Timmy elsewhere

A short interview.

It is becoming more common for jurisdictions throughout the world to go after multinational companies for back taxes purportedly owed. What’s at the root of this trend and will it continue? How can companies fight back?

TW: The root of the trend? Idiocy. There are people out there, all too many of them in politics, who really think that companies pay tax. Rather than it being that combination of shareholders and workers who carry the economic incidence. A result we’ve known since 1899, which should be long enough for even politicians to catch up.

14 thoughts on “Timmy elsewhere”

  1. Timmy –

    Politicians, ever those as stupid as Corbyn, understand that shareholders and workers bear the cost of corporate taxation.

    They choose to ignore the fact because it is in their interest to do so.

  2. The public clamours for higher corporation taxes, not knowing they are going to be paying the tax. In demanding that companies “pay their fair share”, they increase their own share of the burden!

  3. Do the customers of said companies not fully bear the weight of any tax? They are the ones who pay the money for the goods and services, the workforce and shareholders/owners are paid from this and the profit left is then taxed. Simplistic I know, but?

  4. > it is imports that make a place rich

    You keep saying that, and I agree with you. But every time Brexit moves forward, the pound drops another notch. That makes our imports more expensive, and therefore makes us poorer.

    Perhaps in the long run the pound will right itself, but in the long run we’re all dead.

  5. ” The correct solution is just to abolish corporation tax and tax income as income and be done with it.”

    Does that mean no corporate taxes and capital taxed at the same rate as labor?

  6. “Do the customers of said companies not fully bear the weight of any tax? […] Simplistic I know, but?”

    Tax incidence is divided according to the elasticity of supply and demand.

    If the demand for the product being sold by the company is inelastic (people have to buy it, whatever it costs) then yes, the customers pay most of the cost.

    If on the other hand the customers can take it or leave it, and are liable to go elsewhere if the price goes up, but the workers have no choice but to work there, whatever the wages, then obviously it would be business suicide to raise prices, but makes more sense to cut wages.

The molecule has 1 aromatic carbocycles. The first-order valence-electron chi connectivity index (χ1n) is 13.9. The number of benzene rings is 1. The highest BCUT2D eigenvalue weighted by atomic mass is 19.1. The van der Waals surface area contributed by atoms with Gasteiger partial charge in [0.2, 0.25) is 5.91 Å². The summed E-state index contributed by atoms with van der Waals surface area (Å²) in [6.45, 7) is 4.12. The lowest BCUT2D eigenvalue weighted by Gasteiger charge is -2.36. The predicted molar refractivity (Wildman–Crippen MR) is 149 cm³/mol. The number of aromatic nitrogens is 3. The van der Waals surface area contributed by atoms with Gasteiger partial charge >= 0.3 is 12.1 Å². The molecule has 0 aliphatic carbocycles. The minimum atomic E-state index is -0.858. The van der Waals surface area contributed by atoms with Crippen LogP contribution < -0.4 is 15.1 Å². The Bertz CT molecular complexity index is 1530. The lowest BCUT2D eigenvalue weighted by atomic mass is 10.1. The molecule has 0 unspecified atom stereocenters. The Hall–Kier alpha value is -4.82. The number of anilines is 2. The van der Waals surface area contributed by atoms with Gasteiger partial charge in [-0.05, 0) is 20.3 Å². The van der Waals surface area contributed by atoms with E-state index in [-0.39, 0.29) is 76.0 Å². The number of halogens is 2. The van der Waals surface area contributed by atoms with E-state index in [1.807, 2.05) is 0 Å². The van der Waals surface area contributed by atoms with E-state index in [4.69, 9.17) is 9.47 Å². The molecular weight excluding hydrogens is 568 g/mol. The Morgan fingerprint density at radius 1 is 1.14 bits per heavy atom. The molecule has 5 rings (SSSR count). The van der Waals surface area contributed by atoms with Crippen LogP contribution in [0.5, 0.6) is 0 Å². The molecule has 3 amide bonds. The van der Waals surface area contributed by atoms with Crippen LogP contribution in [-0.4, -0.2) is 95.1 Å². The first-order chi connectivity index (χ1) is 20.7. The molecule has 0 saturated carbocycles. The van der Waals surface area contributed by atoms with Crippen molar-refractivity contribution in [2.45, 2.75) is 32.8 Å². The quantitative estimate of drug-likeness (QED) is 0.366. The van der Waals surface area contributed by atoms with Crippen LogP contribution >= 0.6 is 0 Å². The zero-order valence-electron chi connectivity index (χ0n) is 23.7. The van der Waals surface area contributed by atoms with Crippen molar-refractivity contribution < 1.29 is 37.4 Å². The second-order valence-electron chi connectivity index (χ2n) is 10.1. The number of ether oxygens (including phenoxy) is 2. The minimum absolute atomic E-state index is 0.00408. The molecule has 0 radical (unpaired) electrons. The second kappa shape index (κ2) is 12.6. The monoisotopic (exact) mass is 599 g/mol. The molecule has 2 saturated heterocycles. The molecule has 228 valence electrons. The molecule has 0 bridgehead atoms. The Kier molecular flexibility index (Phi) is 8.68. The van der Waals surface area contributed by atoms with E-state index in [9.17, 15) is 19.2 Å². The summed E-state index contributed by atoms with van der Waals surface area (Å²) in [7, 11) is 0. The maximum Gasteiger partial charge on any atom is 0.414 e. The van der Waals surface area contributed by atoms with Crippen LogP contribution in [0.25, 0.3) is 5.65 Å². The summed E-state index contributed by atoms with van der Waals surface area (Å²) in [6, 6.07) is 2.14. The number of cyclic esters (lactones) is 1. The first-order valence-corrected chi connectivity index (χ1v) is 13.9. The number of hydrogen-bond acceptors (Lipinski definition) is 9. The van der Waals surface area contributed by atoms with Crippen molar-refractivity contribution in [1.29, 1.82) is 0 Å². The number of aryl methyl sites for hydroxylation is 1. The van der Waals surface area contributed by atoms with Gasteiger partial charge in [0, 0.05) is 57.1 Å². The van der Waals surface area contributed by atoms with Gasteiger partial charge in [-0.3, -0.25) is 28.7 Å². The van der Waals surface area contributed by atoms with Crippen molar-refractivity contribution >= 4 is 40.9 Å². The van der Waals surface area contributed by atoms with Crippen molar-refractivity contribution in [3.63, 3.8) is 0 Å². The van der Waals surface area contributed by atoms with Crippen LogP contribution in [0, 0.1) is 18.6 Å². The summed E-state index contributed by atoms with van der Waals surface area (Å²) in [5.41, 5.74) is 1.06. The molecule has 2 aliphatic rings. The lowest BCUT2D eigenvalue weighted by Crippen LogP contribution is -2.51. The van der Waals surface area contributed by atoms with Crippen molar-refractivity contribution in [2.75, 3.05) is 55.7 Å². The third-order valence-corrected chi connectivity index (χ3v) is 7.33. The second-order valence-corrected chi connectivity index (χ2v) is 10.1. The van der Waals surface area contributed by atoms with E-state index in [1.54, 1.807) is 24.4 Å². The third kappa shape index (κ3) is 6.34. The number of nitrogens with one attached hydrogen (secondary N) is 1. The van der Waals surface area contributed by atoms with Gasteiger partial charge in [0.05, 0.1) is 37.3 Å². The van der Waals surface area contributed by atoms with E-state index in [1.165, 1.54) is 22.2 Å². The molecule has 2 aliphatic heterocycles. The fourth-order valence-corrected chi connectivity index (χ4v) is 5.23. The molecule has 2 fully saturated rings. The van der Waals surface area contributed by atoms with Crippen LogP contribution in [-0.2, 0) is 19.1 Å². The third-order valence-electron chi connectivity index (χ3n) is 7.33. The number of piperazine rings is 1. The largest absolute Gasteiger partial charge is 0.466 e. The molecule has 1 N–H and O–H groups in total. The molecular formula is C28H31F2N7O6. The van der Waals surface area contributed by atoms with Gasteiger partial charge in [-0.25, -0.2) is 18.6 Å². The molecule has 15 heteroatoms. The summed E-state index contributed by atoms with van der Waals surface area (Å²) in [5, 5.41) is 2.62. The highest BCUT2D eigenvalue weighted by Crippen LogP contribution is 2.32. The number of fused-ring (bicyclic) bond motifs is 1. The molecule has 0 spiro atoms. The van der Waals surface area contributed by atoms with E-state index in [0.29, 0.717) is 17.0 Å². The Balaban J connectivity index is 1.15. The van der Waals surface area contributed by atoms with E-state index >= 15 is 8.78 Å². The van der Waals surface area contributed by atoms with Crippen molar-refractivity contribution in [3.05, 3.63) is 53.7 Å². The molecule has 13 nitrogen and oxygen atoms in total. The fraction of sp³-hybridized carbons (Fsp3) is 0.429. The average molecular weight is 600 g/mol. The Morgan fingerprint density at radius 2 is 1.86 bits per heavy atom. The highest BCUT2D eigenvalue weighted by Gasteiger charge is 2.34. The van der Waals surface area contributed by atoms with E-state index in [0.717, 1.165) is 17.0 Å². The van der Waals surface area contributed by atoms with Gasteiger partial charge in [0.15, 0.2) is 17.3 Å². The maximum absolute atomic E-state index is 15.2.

Similarly with the willingness of investors (like pension funds) to invest elsewhere. If there’s some reason they can’t simply invest their money overseas, cutting dividends would be less damaging.

    In general the tax is paid in part by all three groups, in proportion to the gradients of the three different supply or demand curves. But it falls the most on the group least able to find alternatives.

  7. TW, or anyone:
    Can you suggest a short, simple, no-bullshit, introduction to economics book? Hmmm, Up to “A level” standard I suppose.
    I rather like some if TW’s writings but I’m often left with more questions than answers.

    And also: what does “neo” in neoliberal indicate? (what’s the difference between liberalism and neoliberalism?)

  8. Henry Hazlitt. “Economics in one lesson” (or is it one chapter?). It’s biased but I’ve seen at lefty profs praise it too. It’s free on the web too. If you want to go further any of the undergraduate guides are just fine. None are perfect but Krugman, Lipsey, Samuelson, Cowen and Tabarrok, any and all give a decent overview of both micro and macro. All have their biases but they are all less so than the prejudices of the writers themselves. The older ones with less “interaction” are probably more useful. As an introduction there’s pretty much nothing wrong with a 30 year old Samuelson for example. Just don’t take it as gospel. There will be plenty of these around for pennies at second hand places.

    Originally the “neo” in neoliberal meant Hayek, Friedman and so on, people reviving the classically liberal interaction of economics and liberty along the lines of Adam Smith, David Hume, JS Mill and so on. It all needed reviving by the 1940s through 70s.

    There’s a slight difference in the American meaning which is people who favour rather lefty goals but consider markets etc (ie, classically liberal economics) as the way to get there. It’s only slightly different in that all of the first type of neoliberals would have said that they think the same way.

    Today though the “neo” is just there as an insult to be spat out. Quite seriously, it means nothing more than that.

  9. One of the things that has always aroused my suspicions about economics is that there seems to be lots of room for “bias”.
    In other words, the answer to an economics problem can change depending on which side of bed one gets up. Then there cannot be an answer, just opinion.

    Anyway, it looks like I have some reading to do …

  10. There’s not actually that much bias in “economics”. Maybe in macroeconomics there is, but much less so in micro. the bias comes from the goals you want to pursue and the questions you ask rather….

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